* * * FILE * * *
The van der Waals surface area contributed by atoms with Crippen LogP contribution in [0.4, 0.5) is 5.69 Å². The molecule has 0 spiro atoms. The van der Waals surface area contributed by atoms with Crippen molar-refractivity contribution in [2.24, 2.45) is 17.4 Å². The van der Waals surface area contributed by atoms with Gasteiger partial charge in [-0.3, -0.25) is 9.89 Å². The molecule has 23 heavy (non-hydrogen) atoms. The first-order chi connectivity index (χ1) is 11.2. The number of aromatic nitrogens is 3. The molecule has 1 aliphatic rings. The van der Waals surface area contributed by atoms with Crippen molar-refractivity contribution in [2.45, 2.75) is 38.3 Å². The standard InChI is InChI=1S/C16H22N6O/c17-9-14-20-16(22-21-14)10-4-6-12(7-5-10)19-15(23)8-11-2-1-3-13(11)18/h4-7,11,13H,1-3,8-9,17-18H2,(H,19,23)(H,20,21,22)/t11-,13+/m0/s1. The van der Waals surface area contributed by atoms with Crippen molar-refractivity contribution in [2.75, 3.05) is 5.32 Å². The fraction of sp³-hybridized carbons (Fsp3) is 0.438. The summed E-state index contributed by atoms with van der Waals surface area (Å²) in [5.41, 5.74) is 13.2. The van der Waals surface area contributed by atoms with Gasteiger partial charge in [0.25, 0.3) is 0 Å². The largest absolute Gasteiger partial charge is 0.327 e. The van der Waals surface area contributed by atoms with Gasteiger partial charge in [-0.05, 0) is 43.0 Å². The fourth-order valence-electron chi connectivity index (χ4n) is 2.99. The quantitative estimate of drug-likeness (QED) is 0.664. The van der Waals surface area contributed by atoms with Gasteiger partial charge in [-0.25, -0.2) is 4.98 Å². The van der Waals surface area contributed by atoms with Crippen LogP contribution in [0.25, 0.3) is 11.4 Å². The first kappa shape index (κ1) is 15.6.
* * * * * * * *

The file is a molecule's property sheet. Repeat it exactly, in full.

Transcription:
The van der Waals surface area contributed by atoms with Crippen LogP contribution in [0.4, 0.5) is 5.69 Å². The molecule has 0 spiro atoms. The van der Waals surface area contributed by atoms with Crippen molar-refractivity contribution in [2.24, 2.45) is 17.4 Å². The van der Waals surface area contributed by atoms with Gasteiger partial charge in [-0.3, -0.25) is 9.89 Å². The molecule has 23 heavy (non-hydrogen) atoms. The first-order chi connectivity index (χ1) is 11.2. The number of aromatic nitrogens is 3. The molecule has 1 aliphatic rings. The van der Waals surface area contributed by atoms with Crippen molar-refractivity contribution in [2.45, 2.75) is 38.3 Å². The standard InChI is InChI=1S/C16H22N6O/c17-9-14-20-16(22-21-14)10-4-6-12(7-5-10)19-15(23)8-11-2-1-3-13(11)18/h4-7,11,13H,1-3,8-9,17-18H2,(H,19,23)(H,20,21,22)/t11-,13+/m0/s1. The van der Waals surface area contributed by atoms with Crippen molar-refractivity contribution in [2.75, 3.05) is 5.32 Å². The fraction of sp³-hybridized carbons (Fsp3) is 0.438. The summed E-state index contributed by atoms with van der Waals surface area (Å²) in [5.41, 5.74) is 13.2. The van der Waals surface area contributed by atoms with Gasteiger partial charge in [0.25, 0.3) is 0 Å². The largest absolute Gasteiger partial charge is 0.327 e. The van der Waals surface area contributed by atoms with Gasteiger partial charge in [-0.05, 0) is 43.0 Å². The fourth-order valence-electron chi connectivity index (χ4n) is 2.99. The quantitative estimate of drug-likeness (QED) is 0.664. The van der Waals surface area contributed by atoms with Gasteiger partial charge in [-0.25, -0.2) is 4.98 Å². The van der Waals surface area contributed by atoms with Crippen LogP contribution in [0.25, 0.3) is 11.4 Å². The first kappa shape index (κ1) is 15.6.